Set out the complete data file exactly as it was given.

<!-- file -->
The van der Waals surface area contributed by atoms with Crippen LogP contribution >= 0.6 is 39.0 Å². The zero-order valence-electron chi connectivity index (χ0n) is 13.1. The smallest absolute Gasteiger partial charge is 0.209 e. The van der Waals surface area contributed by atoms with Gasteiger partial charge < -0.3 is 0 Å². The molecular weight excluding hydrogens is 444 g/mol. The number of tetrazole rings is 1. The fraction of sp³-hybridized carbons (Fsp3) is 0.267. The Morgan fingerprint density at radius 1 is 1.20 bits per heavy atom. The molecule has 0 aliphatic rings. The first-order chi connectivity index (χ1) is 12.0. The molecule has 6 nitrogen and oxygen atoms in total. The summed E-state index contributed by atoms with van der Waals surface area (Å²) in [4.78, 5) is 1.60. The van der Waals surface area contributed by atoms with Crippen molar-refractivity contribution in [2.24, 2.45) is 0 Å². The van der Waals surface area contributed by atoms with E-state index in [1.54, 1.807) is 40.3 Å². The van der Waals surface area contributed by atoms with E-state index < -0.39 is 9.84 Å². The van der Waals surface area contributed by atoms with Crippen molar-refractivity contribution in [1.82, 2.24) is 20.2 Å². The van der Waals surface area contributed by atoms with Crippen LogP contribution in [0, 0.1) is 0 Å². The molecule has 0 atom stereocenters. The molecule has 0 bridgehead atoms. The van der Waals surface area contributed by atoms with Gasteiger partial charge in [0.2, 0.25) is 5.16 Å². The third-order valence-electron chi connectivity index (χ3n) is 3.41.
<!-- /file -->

The van der Waals surface area contributed by atoms with Crippen LogP contribution >= 0.6 is 39.0 Å². The zero-order valence-electron chi connectivity index (χ0n) is 13.1. The smallest absolute Gasteiger partial charge is 0.209 e. The van der Waals surface area contributed by atoms with Gasteiger partial charge < -0.3 is 0 Å². The molecular weight excluding hydrogens is 444 g/mol. The number of tetrazole rings is 1. The fraction of sp³-hybridized carbons (Fsp3) is 0.267. The Morgan fingerprint density at radius 1 is 1.20 bits per heavy atom. The molecule has 0 aliphatic rings. The first-order chi connectivity index (χ1) is 12.0. The molecule has 6 nitrogen and oxygen atoms in total. The summed E-state index contributed by atoms with van der Waals surface area (Å²) in [4.78, 5) is 1.60. The van der Waals surface area contributed by atoms with Crippen molar-refractivity contribution in [2.24, 2.45) is 0 Å². The van der Waals surface area contributed by atoms with E-state index in [1.54, 1.807) is 40.3 Å². The van der Waals surface area contributed by atoms with E-state index < -0.39 is 9.84 Å². The van der Waals surface area contributed by atoms with Crippen molar-refractivity contribution in [1.82, 2.24) is 20.2 Å². The van der Waals surface area contributed by atoms with Crippen LogP contribution in [0, 0.1) is 0 Å². The molecule has 0 atom stereocenters. The molecule has 0 bridgehead atoms. The van der Waals surface area contributed by atoms with Gasteiger partial charge in [0.2, 0.25) is 5.16 Å². The third-order valence-electron chi connectivity index (χ3n) is 3.41.